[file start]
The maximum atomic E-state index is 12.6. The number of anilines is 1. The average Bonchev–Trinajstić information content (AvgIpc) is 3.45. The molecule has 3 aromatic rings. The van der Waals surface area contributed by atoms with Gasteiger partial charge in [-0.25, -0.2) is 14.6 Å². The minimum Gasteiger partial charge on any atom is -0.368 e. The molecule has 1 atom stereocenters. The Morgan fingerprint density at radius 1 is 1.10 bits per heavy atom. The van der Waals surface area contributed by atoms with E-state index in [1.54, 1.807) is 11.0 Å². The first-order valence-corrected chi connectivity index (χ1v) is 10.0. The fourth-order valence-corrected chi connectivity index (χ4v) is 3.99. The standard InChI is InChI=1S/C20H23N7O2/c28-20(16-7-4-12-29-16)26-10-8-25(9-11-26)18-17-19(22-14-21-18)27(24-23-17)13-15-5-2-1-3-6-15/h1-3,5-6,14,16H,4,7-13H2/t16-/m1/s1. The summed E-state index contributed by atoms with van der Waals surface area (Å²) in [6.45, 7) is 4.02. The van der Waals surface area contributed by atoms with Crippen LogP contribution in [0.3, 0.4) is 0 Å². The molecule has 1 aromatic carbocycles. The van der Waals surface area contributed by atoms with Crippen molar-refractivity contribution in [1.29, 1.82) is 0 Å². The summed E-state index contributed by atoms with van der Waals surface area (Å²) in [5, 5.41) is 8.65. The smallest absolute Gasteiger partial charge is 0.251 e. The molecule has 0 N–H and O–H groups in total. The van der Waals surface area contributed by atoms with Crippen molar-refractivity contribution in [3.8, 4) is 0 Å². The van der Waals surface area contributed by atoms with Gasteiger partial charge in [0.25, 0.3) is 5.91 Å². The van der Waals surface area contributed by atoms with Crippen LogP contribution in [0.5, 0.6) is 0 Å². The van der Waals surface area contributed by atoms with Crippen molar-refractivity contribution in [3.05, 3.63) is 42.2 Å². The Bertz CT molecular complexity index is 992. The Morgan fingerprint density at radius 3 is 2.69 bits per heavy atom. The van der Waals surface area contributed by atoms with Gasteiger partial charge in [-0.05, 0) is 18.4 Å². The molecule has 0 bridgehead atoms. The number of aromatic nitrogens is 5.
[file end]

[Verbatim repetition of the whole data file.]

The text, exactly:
The maximum atomic E-state index is 12.6. The number of anilines is 1. The average Bonchev–Trinajstić information content (AvgIpc) is 3.45. The molecule has 3 aromatic rings. The van der Waals surface area contributed by atoms with Gasteiger partial charge in [-0.25, -0.2) is 14.6 Å². The minimum Gasteiger partial charge on any atom is -0.368 e. The molecule has 1 atom stereocenters. The Morgan fingerprint density at radius 1 is 1.10 bits per heavy atom. The van der Waals surface area contributed by atoms with E-state index in [1.54, 1.807) is 11.0 Å². The first-order valence-corrected chi connectivity index (χ1v) is 10.0. The fourth-order valence-corrected chi connectivity index (χ4v) is 3.99. The standard InChI is InChI=1S/C20H23N7O2/c28-20(16-7-4-12-29-16)26-10-8-25(9-11-26)18-17-19(22-14-21-18)27(24-23-17)13-15-5-2-1-3-6-15/h1-3,5-6,14,16H,4,7-13H2/t16-/m1/s1. The summed E-state index contributed by atoms with van der Waals surface area (Å²) in [6.45, 7) is 4.02. The van der Waals surface area contributed by atoms with Crippen LogP contribution in [0.3, 0.4) is 0 Å². The molecule has 1 aromatic carbocycles. The van der Waals surface area contributed by atoms with Crippen molar-refractivity contribution in [1.29, 1.82) is 0 Å². The summed E-state index contributed by atoms with van der Waals surface area (Å²) in [5, 5.41) is 8.65. The smallest absolute Gasteiger partial charge is 0.251 e. The molecule has 0 N–H and O–H groups in total. The van der Waals surface area contributed by atoms with Crippen molar-refractivity contribution in [3.8, 4) is 0 Å². The van der Waals surface area contributed by atoms with Gasteiger partial charge in [0.25, 0.3) is 5.91 Å². The van der Waals surface area contributed by atoms with Crippen LogP contribution in [0.5, 0.6) is 0 Å². The van der Waals surface area contributed by atoms with Crippen molar-refractivity contribution in [3.05, 3.63) is 42.2 Å². The Bertz CT molecular complexity index is 992. The Morgan fingerprint density at radius 3 is 2.69 bits per heavy atom. The van der Waals surface area contributed by atoms with Gasteiger partial charge in [-0.05, 0) is 18.4 Å². The molecule has 0 bridgehead atoms. The number of aromatic nitrogens is 5.